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Bangladeshi bishop slams French cartoons and violence

Bishop Rozario says Christians cannot support satirical magazine's actions

UCA News reporter, Dhaka

UCA News reporter, Dhaka

Updated: November 03, 2020 07:33 AM GMT
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Bangladeshi bishop slams French cartoons and violence

Thousands of Muslims protest against France in Dhaka on Nov. 2. They called for a boycott of French products and slammed French President Emmanuel Macron for his comments over cartoons of Prophet Muhammad. (Photo: Piyas Biswas)

A leading Catholic bishop in Bangladesh has strongly criticized French cartoons depicting Prophet Muhammad and hurting the religious sentiments of Muslims across the globe in the name of freedom of speech.

“We acknowledge people have the right to freedom of speech, but it should not be devoid of values and ethics. There are so many topics for caricatures, but we as Christians cannot support what French satirical magazine Charlie Hebdo has done. It has committed an unforgivable injustice by publishing caricatures of Prophet Muhammad, the founder of Islam,” Bishop Gervas Rozario, vice-president of the Catholic Bishops’ Conference of Bangladesh (CBCB), wrote on his Facebook page on Nov. 2.

The bishop of Rajshahi, who is chairman of the CBCB's Commission for Justice and Peace, said it was more frustrating that French President Emmanuel Macron and French citizens have supported the cartoons and even projected them.

“We should not attack the religious faith of anyone. Pope Francis has been calling for a world based on humanity and fraternity, and we condemn such deplorable acts. We also strongly condemn all kinds of violence. Let us learn to respect each other's religion,” the prelate added.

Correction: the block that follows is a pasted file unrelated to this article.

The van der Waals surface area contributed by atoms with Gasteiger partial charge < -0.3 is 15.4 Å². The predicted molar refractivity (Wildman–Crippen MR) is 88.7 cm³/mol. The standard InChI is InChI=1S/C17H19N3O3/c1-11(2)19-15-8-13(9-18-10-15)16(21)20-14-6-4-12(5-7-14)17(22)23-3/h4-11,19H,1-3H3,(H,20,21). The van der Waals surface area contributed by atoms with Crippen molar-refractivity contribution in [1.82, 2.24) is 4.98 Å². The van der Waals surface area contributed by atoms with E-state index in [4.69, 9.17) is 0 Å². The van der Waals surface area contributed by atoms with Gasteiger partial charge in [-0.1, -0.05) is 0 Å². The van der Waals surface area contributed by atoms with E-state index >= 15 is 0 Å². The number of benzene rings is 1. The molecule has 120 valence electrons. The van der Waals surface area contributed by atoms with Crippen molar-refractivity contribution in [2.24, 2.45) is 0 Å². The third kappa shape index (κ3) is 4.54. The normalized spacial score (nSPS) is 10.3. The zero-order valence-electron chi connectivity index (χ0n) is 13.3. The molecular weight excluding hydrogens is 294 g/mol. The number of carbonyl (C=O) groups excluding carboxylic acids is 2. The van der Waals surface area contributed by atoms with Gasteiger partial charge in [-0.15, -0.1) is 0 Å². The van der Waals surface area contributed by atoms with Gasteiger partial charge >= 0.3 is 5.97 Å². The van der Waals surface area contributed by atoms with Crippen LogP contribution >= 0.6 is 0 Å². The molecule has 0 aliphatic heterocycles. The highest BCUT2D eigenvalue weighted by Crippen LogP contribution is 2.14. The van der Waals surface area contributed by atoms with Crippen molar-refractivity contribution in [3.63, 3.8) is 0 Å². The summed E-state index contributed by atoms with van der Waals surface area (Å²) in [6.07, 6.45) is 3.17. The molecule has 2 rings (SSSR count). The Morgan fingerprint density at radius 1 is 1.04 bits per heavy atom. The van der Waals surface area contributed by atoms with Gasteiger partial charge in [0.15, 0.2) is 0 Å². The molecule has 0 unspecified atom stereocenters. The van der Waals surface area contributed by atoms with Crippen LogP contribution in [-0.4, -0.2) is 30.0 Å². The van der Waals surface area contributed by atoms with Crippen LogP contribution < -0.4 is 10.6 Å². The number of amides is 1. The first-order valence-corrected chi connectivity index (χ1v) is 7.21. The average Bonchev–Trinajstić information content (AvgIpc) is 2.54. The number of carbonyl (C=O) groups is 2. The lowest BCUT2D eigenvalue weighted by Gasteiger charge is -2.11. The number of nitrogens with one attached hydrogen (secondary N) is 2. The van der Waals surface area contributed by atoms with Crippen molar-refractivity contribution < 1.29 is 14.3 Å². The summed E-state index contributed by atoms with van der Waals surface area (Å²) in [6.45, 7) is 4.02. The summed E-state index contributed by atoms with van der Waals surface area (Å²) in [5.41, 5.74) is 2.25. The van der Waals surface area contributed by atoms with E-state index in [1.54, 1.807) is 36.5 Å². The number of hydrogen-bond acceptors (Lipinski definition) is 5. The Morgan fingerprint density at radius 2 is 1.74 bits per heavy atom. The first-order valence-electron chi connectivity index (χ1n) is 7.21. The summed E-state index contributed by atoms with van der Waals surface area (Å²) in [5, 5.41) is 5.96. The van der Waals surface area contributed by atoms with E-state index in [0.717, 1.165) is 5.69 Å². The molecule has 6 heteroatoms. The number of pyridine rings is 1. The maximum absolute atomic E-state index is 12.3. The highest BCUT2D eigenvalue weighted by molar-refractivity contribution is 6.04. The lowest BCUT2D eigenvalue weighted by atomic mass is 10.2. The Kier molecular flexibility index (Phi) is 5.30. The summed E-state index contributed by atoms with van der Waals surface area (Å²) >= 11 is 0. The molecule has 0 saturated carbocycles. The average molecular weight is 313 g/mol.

Protests have been raging in the Muslim world since the recent publication of caricatures of Prophet Muhammad by Charlie Hebdo. In 2015, the magazine’s 11 staff members and a policeman were shot dead by suspected Islamic terrorists who stormed its office in Paris.

The magazine decided to republish the cartoons this year to coincide with the start of the trial of those charged with the attack.

Things turned violent as Samuel Paty, a French teacher, was brutally decapitated on the street by an alleged Islamist terrorist on Oct. 16 for using the cartoons to teach students the values of freedom of speech. The brutal killing sparked street protests in France and calls to uphold the nation’s secular values.

President Macron, who earlier said that “Islam as a religion was in a crisis,” took the populist line and vowed to “never give up cartoons” and condemned “Islamist separatism” in the country.

His statement sparked massive uproar in the Muslim world with heads of several states including Turkish President Recep Erdogan and Pakistan’s Prime Minister Imran Khan strongly criticizing him.

In the aftermath, an alleged Islamist terrorist killed three Christians in a knife attack in a Catholic church in the French city of Nice on Oct. 29 and an Orthodox priest was shot by another alleged terrorist in Lyon on Nov. 1.   

Massive street protests drew thousands in Muslim-majority countries including Turkey, Pakistan, Bangladesh and the Middle East. Strong calls for a boycott of France and French products have also gained momentum.

In Bangladesh, hardline Islamists have staged large rallies in capital Dhaka and elsewhere to condemn the defamatory cartoons and President Macron.

Bangladesh’s ruling Awami League government has so far remained silent on the issue.

On Nov. 1, Hefajat-e-Islam, a hardline Islamic group, marched with thousands of supporters denouncing France and President Macron. They also demanded the Bangladesh government sever diplomatic ties with France and immediately shut down the French embassy in Dhaka.

Mufti Ainul Islam, an Islamic scholar and imam of Hizbul Bahar Central Mosque in Dhaka, condemned the French cartoons and violence in the name of religion.

“I strongly deplore what has been done with Prophet Muhammad in France. Not as a Muslim but as a human being, I believe tarnishing the image or defaming any religion is not a sign of mental wellness. The French president has done a bad thing by supporting those who defamed Islam and Prophet Muhammad,” Islam said.

“Violence in the name of religion is unexpected and condemnable because no religion teaches violence. Protesting peacefully is a duty of any Muslim of good faith. There might be a conspiracy involved, so everyone needs to be vigilant and patient.” 

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